What To Do If You Are Arrested For A Battery Domestic Violence

Imagine you and your spouse are enjoying a nice evening in. You are sharing a few glasses of wine and your favorite pasta dish. But, as the dinner progresses and the wine keeps going down, an argument begins over some mundane household chore. Somebody forgot to take out the trash. Or left their dishes in the sink after breakfast. Or did not do the laundry. A hundred minor topics like this can easily escalate. Your wife decides she needs to take a drive to clear her head and calm down. But you– angry over the silly argument spoiling your nice evening and concerned because your wife has had too much to drink – tries to take the car keys away and blocks her from the door. She tries to push past you and you push your wife away from the door. She falls to the ground, scraping her knee on the floor. Infuriated that she is unable to leave and still upset over the argument, your wife calls the cops to report a battery. The cops arrive and separate the two of you. They speak to both of you to find out what happened. They look at your wife’s knee and see visible red marks from where she fell and scratched her knee. The officers take pictures of the injuries and take you into custody. Your charge? Battery constituting domestic violence.

The scenario above is all too common, especially when alcohol is involved. A simple argument over something minor like a household chore can easily turn into a situation where someone is getting arrested before the night is over. Once the cops are called regarding a domestic violence situation, most of the time if the violence can be verified, someone is going to be arrested.

A battery domestic violence conviction, even though often charged as a misdemeanor, can still have a serious impact on someone’s life. It is seen as a violent offense, which can lead to significant negative consequences regarding current or future employment. A conviction will also cost you certain constitutional rights. Additionally, in Nevada, battery domestic violence convictions carry mandatory sentences, which include domestic violence counseling classes, fines and jail time.

It is rare that there are independent witnesses to domestic violence situations. Most of the time, the evidence consists of one person’s word over another. And in some cases, pictures of any visible signs of violence such as red marks, scratches or blood. Because there are no other witnesses, the responding officers listen to both sides of the story and then are often making assessments as to who they think is responsible based upon the credibility of each person. Obviously, if there are signs of violence on someone’s person, that can be very helpful evidence to the officers.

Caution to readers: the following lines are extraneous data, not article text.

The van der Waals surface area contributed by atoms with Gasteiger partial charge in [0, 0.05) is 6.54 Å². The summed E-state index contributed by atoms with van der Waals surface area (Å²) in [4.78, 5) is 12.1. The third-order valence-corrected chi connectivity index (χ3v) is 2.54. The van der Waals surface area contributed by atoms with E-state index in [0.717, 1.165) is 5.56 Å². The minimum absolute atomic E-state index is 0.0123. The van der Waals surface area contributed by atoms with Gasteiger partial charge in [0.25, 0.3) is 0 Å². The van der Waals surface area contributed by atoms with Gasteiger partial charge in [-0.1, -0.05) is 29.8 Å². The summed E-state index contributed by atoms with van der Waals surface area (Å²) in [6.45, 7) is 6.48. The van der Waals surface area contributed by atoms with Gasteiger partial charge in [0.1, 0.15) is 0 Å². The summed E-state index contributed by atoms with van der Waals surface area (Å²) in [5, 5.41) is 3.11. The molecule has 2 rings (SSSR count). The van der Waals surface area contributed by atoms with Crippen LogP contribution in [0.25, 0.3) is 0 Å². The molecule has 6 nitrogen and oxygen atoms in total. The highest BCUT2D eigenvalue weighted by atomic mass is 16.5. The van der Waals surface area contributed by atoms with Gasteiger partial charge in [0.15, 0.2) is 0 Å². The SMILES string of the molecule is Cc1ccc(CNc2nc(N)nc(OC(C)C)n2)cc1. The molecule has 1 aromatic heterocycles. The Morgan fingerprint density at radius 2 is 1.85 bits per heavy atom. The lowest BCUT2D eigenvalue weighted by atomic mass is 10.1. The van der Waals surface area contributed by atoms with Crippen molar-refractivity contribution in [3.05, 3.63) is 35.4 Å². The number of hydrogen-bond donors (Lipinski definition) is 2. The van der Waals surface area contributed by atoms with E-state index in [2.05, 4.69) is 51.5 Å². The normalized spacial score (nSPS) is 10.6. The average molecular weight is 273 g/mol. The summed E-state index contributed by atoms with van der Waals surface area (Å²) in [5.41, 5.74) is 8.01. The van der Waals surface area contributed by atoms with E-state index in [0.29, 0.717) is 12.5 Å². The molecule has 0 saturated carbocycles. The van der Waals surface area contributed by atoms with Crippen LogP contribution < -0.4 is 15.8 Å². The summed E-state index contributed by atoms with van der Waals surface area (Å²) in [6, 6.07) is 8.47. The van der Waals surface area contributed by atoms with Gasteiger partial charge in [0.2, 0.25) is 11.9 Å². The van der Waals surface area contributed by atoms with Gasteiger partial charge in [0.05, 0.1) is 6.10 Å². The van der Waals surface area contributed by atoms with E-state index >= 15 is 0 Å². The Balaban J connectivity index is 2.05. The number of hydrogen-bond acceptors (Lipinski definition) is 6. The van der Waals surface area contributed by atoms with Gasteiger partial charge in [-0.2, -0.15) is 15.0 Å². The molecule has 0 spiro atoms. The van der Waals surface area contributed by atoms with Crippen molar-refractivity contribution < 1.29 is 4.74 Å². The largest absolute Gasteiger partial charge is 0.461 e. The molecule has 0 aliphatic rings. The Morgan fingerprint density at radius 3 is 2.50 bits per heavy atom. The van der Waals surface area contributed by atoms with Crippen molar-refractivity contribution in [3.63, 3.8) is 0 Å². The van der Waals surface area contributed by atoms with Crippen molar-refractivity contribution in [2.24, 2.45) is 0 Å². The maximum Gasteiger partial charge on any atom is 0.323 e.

Therefore, if you are being accused of domestic violence, the following guidelines regarding what to do and your rights, if implemented, can potentially help you and your legal representation in the event your case proceeds to court:

  1. Do not argue with your significant other while he/she is on the line with 911. The 911 call is being recorded. If you are in the back ground yelling, shouting obscenities or creating any kind of commotion, that will later reflect poorly on you in court;
  2. In most circumstances, it is best to wait for the officers to arrive on scene following a 911 call regarding domestic violence. Officers will often draw negative inferences from those who leave the scene prior to their arrival;
  3. You have the right to remain silent – USE IT! Making statements regarding what happened can and will be used against you in later court proceedings, especially when helpful to the prosecution;
  4. Do not slander your significant other to the officers. That is not going to serve any purpose and may only ignite an already volatile situation;
  5. Be courteous with the responding officers. They have a job to do. But again, do not forget about your right to remain silent;
  6. Do not try to talk your way out of an arrest. If the officer believes the evidence supports taking you into custody, there is little you will be able to say or do at that point to prevent that from happening. Trying to talk your way out of it will likely only result in you making statements that will later prove damaging to your case;
  7. Once you are in custody, do not talk on the jail phones regarding the specific facts of your case. Those calls are all being recorded. Talk to your family and friends about bail, upcoming court dates or even the weather. But while in police custody, always know somebody is listening to everything you say; and
  8. Contact a criminal defense attorney with experience in defending battery domestic violence cases. Quality legal representation can make the difference in a number of ways: preparing your defense; obtaining all of the necessary discovery; speaking to any and all witnesses; discussing possible negotiations and defending you at trial.

For more information on battery domestic violence, contact us by calling 702-830-7925 or filling out our contact form.